While there are plenty of benefits of a remote workforce, the main challenge for companies is an inability to keep tabs on their remote employees’ progress and overall performance.
However, with the help of employee monitoring software, managers can easily address this issue. Companies can collect useful data about their employees, including their attendance, email communications, screen tracking and app usage during office hours.
For employers and managers, this is invaluable information, which can give them insight into their workers’ habits and processes and determine salary rates for their remote workforce. This is equally useful for remote employees, too, as they don’t have to worry about justifying their billable hours of work.
If you’re wondering how you can incorporate employee monitoring within your business in an ethical and considerable way, this article will clue you in on the best practices you should follow.
Here’s how you can make remote employee monitoring work for your company.
1. Be Transparent
The first rule of employee monitoring is: you talk about employee monitoring. By being upfront and honest with your remote employees and the reasons for introducing employee monitoring, you demonstrate good faith in them. Indeed, employees – even those who work remotely – require their supervisors’ trust.
Plus, by being transparent, you give everyone a fair opportunity to be accountable for their work habits, encouraging them to develop professionally. It’s also important that your employees fully understand how the software works and what data will be collected, as this helps them feel more at ease with this new practice.
A ‘big brother’ approach isn’t necessary, which could be considered a major privacy breach. Plus, being sneaky could potentially create a rift between you and your employees, affecting their productivity and motivation negatively. Also, when it comes to remote workers, they’ll be required to download the software themselves, so you’ll need to be honest.
Put simply, transparency is essential to keep your employee’s team spirit intact and to keep them engaged and focused.
2. Set Clear Policies
As mentioned previously, your employees should be familiar with the platform you will be using as well as the information that will be collected. To avoid any ugly misunderstandings, it would also be wise to draw up a thorough plan outlining the policies and regulations that need to be followed.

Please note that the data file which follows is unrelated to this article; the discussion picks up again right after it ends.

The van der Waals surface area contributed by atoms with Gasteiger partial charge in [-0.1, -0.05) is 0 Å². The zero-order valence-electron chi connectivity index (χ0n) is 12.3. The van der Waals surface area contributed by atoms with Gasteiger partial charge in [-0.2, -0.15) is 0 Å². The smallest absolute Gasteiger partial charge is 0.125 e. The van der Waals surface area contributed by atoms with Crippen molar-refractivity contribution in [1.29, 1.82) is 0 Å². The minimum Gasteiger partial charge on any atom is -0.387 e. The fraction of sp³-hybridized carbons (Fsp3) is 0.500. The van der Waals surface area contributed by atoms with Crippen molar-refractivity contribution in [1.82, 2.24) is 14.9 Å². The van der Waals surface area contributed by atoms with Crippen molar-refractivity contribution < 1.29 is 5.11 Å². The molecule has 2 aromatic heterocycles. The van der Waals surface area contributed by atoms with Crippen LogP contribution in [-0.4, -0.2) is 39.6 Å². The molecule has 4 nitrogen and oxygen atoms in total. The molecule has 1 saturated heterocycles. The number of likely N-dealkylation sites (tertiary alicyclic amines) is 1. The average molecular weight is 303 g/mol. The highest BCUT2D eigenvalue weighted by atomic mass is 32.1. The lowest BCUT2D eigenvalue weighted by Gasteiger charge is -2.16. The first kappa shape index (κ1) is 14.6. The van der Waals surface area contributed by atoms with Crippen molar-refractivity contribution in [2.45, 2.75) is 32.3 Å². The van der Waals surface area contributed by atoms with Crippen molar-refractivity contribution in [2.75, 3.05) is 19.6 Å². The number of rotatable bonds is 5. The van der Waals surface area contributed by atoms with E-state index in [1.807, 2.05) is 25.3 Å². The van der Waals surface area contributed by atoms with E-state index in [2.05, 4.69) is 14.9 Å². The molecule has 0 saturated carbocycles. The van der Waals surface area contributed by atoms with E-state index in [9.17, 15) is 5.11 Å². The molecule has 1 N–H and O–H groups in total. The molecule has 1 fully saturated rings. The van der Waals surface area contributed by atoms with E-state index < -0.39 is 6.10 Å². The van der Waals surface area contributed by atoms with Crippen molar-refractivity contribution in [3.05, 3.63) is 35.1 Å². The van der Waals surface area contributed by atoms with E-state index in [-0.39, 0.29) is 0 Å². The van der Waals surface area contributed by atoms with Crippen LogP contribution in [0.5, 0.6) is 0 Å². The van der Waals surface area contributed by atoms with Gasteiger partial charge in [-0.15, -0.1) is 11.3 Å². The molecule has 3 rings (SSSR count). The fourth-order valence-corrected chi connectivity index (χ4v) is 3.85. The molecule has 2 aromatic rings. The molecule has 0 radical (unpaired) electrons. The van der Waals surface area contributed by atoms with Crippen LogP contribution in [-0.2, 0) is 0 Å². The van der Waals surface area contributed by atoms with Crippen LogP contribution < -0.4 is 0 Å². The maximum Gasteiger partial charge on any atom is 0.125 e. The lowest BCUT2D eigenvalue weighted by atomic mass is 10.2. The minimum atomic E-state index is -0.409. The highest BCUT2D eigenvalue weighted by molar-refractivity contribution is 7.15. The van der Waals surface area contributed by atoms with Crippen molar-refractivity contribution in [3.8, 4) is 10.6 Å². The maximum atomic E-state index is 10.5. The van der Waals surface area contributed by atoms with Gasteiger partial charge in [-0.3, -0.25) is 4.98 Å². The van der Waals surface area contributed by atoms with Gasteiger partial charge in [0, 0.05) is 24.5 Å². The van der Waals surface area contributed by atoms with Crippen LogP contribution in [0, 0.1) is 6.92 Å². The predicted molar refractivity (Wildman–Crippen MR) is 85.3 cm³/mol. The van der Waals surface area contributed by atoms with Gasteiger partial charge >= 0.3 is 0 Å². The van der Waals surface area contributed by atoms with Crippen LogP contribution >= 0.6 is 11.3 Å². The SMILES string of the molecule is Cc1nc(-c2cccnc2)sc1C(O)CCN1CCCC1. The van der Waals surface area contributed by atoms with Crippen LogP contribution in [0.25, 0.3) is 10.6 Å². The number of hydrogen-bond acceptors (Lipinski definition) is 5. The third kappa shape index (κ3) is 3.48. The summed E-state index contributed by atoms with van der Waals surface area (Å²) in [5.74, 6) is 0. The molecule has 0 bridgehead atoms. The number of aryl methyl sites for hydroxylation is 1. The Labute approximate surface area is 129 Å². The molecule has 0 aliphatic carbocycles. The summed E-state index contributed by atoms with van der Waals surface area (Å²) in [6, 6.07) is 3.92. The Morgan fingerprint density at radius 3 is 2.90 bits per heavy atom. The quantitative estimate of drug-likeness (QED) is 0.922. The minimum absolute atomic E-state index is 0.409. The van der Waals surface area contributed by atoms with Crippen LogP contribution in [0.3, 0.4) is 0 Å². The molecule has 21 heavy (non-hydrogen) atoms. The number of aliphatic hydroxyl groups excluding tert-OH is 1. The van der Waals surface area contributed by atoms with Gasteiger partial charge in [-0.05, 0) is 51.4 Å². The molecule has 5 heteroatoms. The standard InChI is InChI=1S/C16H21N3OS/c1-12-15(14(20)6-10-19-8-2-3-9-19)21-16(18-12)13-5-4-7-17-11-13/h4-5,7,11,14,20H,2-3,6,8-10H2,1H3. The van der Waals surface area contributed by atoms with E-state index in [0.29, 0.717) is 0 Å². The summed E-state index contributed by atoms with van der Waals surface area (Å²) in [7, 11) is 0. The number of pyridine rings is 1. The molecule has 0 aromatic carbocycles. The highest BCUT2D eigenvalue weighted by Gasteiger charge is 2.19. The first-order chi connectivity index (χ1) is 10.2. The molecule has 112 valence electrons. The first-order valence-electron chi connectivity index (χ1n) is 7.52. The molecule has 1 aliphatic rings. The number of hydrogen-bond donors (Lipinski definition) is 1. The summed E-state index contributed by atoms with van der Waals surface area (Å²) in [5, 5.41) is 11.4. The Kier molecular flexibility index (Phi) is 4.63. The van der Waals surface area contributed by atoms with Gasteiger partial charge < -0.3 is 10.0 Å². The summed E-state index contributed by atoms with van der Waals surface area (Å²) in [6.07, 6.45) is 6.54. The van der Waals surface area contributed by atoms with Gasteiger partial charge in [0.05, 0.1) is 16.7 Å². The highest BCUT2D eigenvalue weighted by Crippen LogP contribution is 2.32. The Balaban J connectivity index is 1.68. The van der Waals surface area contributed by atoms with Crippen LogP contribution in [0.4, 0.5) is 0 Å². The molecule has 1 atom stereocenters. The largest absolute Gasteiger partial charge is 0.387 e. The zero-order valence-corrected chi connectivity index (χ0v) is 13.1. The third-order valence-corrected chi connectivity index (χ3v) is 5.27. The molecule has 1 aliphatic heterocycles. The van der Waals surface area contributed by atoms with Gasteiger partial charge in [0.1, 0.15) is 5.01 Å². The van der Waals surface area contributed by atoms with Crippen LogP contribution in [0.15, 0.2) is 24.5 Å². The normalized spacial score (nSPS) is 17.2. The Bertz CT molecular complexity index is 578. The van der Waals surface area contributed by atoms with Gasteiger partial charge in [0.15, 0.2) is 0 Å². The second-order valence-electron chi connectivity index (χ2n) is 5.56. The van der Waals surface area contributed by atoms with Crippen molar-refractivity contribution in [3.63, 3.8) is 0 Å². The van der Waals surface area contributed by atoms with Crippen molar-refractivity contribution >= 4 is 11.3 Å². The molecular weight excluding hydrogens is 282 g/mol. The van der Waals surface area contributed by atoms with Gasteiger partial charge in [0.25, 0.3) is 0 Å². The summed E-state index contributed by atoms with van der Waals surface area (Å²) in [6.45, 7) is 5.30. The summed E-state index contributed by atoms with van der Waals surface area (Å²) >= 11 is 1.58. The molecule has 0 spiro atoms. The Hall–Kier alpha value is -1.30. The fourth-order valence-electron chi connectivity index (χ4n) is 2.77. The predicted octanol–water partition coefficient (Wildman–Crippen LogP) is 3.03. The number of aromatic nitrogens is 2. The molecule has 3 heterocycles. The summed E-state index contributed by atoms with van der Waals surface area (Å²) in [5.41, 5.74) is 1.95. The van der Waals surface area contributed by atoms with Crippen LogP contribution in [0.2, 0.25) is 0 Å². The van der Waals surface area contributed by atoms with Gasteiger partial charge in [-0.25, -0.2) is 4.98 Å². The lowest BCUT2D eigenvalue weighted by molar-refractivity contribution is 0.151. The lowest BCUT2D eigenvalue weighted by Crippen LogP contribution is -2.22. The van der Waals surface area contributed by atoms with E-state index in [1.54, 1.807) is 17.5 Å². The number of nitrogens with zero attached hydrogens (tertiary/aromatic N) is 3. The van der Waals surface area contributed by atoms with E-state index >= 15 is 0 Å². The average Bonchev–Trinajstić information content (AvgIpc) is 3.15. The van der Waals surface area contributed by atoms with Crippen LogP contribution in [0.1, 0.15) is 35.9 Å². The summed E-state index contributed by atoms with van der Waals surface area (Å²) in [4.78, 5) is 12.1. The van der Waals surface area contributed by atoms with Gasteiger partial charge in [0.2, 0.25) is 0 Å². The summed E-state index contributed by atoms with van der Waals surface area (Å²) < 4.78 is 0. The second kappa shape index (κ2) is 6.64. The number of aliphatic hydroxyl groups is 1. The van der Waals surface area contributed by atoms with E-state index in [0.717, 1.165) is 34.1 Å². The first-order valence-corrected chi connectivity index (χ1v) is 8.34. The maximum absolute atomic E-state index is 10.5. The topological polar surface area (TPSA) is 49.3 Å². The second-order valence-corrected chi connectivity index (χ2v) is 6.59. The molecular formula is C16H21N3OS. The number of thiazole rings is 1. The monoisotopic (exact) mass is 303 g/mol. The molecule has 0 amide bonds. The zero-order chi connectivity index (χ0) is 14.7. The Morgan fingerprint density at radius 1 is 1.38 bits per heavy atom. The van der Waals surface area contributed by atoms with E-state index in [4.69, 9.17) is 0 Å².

To begin with, this should include when and what is being monitored. If you’re tracking employees’ online chats, workplace channels or web searches, then your employees should be fully aware. You should also include what is out of bounds while they’re ‘on the clock’. This could include social media apps, among other things. All in all, your employees should be fully aware of what is and what isn’t acceptable behaviour.
You should focus on the management’s own restrictions regarding the tracking application. That way, your virtual team will feel that there are boundaries that need to be respected by both sides.
3. Make Sure it’s Legal
The biggest setback with worker monitoring is the potential legislative issues regarding privacy and data protection. To save yourself and your company from any trouble, then, you need to ensure that you’re staying within the legal boundaries of work monitoring within your country.
Once you have your policies thoroughly mapped out, make sure that you incorporate them in a legal contract. From there on, everything should be clearly outlined in writing and shared with and signed by your remote workers. This will create a safe passage through a potential legal minefield and will give ease of mind to both you and your remote employees.
4. Find the Right Software
There’s a wide range of employee monitoring platforms available, all with different tools and useful features. Some of the most important tools to look out for include time tracking, reports and data summarisation, web and app usage, break tracking, and screenshots.
It’s essential to pick the one that’s right for your company. Start by listing out your needs and objectives for monitoring your remote workers. From thereon, consider the features and services that each software offers and think about which ones would be the best fit for your remote team.
5. Consider the Technical Requirements